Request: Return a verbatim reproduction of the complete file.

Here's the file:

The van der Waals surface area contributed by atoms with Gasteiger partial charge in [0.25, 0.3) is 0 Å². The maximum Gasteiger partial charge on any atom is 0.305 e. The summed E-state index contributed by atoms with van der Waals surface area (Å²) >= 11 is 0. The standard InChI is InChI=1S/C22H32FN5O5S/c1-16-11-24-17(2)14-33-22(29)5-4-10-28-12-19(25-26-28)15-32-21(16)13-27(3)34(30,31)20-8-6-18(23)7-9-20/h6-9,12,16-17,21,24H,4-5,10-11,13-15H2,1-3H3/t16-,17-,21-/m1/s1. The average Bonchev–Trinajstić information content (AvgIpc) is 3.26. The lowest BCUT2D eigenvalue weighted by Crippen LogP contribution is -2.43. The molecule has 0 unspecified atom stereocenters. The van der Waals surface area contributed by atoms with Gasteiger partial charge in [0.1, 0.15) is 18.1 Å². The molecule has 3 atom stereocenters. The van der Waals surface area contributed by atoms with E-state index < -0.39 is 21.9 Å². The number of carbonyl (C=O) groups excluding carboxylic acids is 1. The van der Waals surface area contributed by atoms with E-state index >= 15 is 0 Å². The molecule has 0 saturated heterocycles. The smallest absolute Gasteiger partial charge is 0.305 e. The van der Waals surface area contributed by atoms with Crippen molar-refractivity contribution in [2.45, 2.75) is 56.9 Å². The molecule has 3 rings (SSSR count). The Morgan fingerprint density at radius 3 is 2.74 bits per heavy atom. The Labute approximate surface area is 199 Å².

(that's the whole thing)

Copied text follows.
The van der Waals surface area contributed by atoms with Gasteiger partial charge in [0.25, 0.3) is 0 Å². The maximum Gasteiger partial charge on any atom is 0.305 e. The summed E-state index contributed by atoms with van der Waals surface area (Å²) >= 11 is 0. The standard InChI is InChI=1S/C22H32FN5O5S/c1-16-11-24-17(2)14-33-22(29)5-4-10-28-12-19(25-26-28)15-32-21(16)13-27(3)34(30,31)20-8-6-18(23)7-9-20/h6-9,12,16-17,21,24H,4-5,10-11,13-15H2,1-3H3/t16-,17-,21-/m1/s1. The average Bonchev–Trinajstić information content (AvgIpc) is 3.26. The lowest BCUT2D eigenvalue weighted by Crippen LogP contribution is -2.43. The molecule has 0 unspecified atom stereocenters. The van der Waals surface area contributed by atoms with Gasteiger partial charge in [0.1, 0.15) is 18.1 Å². The molecule has 3 atom stereocenters. The van der Waals surface area contributed by atoms with E-state index < -0.39 is 21.9 Å². The number of carbonyl (C=O) groups excluding carboxylic acids is 1. The van der Waals surface area contributed by atoms with E-state index >= 15 is 0 Å². The molecule has 0 saturated heterocycles. The smallest absolute Gasteiger partial charge is 0.305 e. The van der Waals surface area contributed by atoms with Crippen molar-refractivity contribution in [2.45, 2.75) is 56.9 Å². The molecule has 3 rings (SSSR count). The Morgan fingerprint density at radius 3 is 2.74 bits per heavy atom. The Labute approximate surface area is 199 Å².